In a modern purpose-built building is a school that teaches children to live fulfilling lives as responsible members of their communities. ANGHARAD WILLIAMS takes a tour of the outstandingly happy Ysgol Gymraeg Bro Helyg.

IN THE heart of a community is a school which attracts children from across the county to learn through the medium of Welsh.

Ysgol Gymraeg Bro Helyg opened in 2010 to replace the old Ysgol Gymraeg Brynmawr, which closed that year. Situated near the village of Blaina in Blaenau Gwent, pupils that travel from across the county for their education.

“We are the only Welsh–medium primary in Blaenau Gwent,” head teacher Ann Bellis said.

“We have children who travel from Tredegar, Ebbw Vale, Cwm and Llanhilleth to name a few.

“They have a diverse range of backgrounds and I think that is very healthy because children need to mix and understand the social spectrum.”

Ms Bellis says more families are choosing to send their children to the Welsh school because they value bilingualism and the skills it offers.

“More and more people are realising that Welsh is something is worth having,” she said, “especially when it comes to their working lives.

“We try to mix the modern and traditional Welsh, so the children will compete in the Eisteddfod and we have children who are into modern Welsh music. We are very proud of that.”

Although Welsh can be heard spoken in every corner of the school, 98 per cent of parents who have children at the school don’t speak Welsh. For those who would like to learn the language Welsh lessons for adults are on offer at the school and staff are always ready to answer questions any prospective parents may have.

Walking into the modern building there is a warm and friendly atmosphere and it is clear that it is a calm but creative learning environment.

Ms Bellis said: “We believe in using creative learning and using the arts to promote literacy and numeracy. We saw the impact of that last year in their self-confidence in oracy and their ICT skills.

“Relationships in the school are excellent. The children respect each other and they respect the staff and we are proud of their good behaviour, people will often comment on that. We try to ensure that everyone is ready to learn when they are in school.”

A proud moment came last term when the school was the first school in Wales to receive the “outstandingly happy” accolade under the UK-wide Brilliant Schools initiative.

As part of the scheme, pupils are challenged to focus on how they can improve their own happiness and learning, and improve the wellbeing of their school.

Ms Bellis said: “Our emphasis on wellbeing means that we know that children need to be happy and settled at home and at school before they are ready to learn, and that is about working in partnership with parents and giving children the opportunity to be heard.”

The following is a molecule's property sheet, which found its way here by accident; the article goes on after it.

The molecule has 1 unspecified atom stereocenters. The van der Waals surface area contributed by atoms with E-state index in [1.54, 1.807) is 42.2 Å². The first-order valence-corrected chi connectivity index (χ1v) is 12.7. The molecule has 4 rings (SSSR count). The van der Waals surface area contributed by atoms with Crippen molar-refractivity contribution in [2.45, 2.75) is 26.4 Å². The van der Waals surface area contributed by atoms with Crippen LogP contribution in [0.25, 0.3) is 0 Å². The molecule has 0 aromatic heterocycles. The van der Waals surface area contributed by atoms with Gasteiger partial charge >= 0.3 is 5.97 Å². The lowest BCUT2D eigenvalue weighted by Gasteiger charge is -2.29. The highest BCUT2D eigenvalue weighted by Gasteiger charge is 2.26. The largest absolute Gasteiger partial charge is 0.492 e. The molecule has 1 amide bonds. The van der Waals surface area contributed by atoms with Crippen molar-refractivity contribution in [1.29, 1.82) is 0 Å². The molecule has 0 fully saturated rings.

Working with families is important too as Ms Bellis explained: “Families work well with us and we encourage them to come in to the school to do activities. We have a Together Enhancing Development (TED) programme where we induct them into the school, so the whole family are all part of the education journey.”

The school staff make the most of the outdoor space and the parent-teacher association has focused on resourcing the area,

“We are very fortunate. The play equipment, literacy and numeracy shed, the mud kitchens were all funded by them. The sheds are new this year but it means staff don’t have to bring things in and out and it makes things more accessible.

“The children take part in Urdd activities and Blaenau Gwent activities, whether that’s cricket, rugby or football.

“We have lots of children here who thoroughly enjoy sports and have done amazingly in martial arts and some are British champions.”

After their time at Ysgol Gymraeg Bro Helyg is done the children move on to Ysgol Gyfun Gwynllyw in Pontypool, the school where Ms Bellis began her career.

She taught English at the school and then became head teacher of Ysgol Gymraeg Y Fenni and was there for five years. She started teaching in Blaina in 2012 and in the time she has been head she has transformed the school with the support of staff and the wider community.

The school were recently banded as yellow in the Welsh Government’s National School Categorisation System.

“We have been on a long journey of improvement,” Ms Bellis said. “There have been lots of changes and we are proud of the fact that we are now in the yellow category. The staff I have worked tirelessly and they want the best for the children, so I am really proud of them.

“Having received help from schools during our improvement, we are now reaching out and helping other schools.

The Welsh Charter co-ordinator is supporting others in the area and Ms Bellis is providing training on reducing workloads in schools.

The school itself has forged relationships with businesses and organisations around the county.

Staff at Tai Calon Community Housing have been learning Welsh and the pupils have been supporting them in their education.

They also have links with the community radio station BGfm which is based in Brynmawr and children have spoken in Welsh on air. They also work with Nantyglo and Blaina Town Councils and take part in remembrance services and Christmas showcase.

Ms Bellis said: “It is important that children understand their local heritage as well as their Welsh heritage and the world beyond. Raising aspirations and opening the door to what is out there and the opportunities they could have is really important.

“It really inspires our children.”



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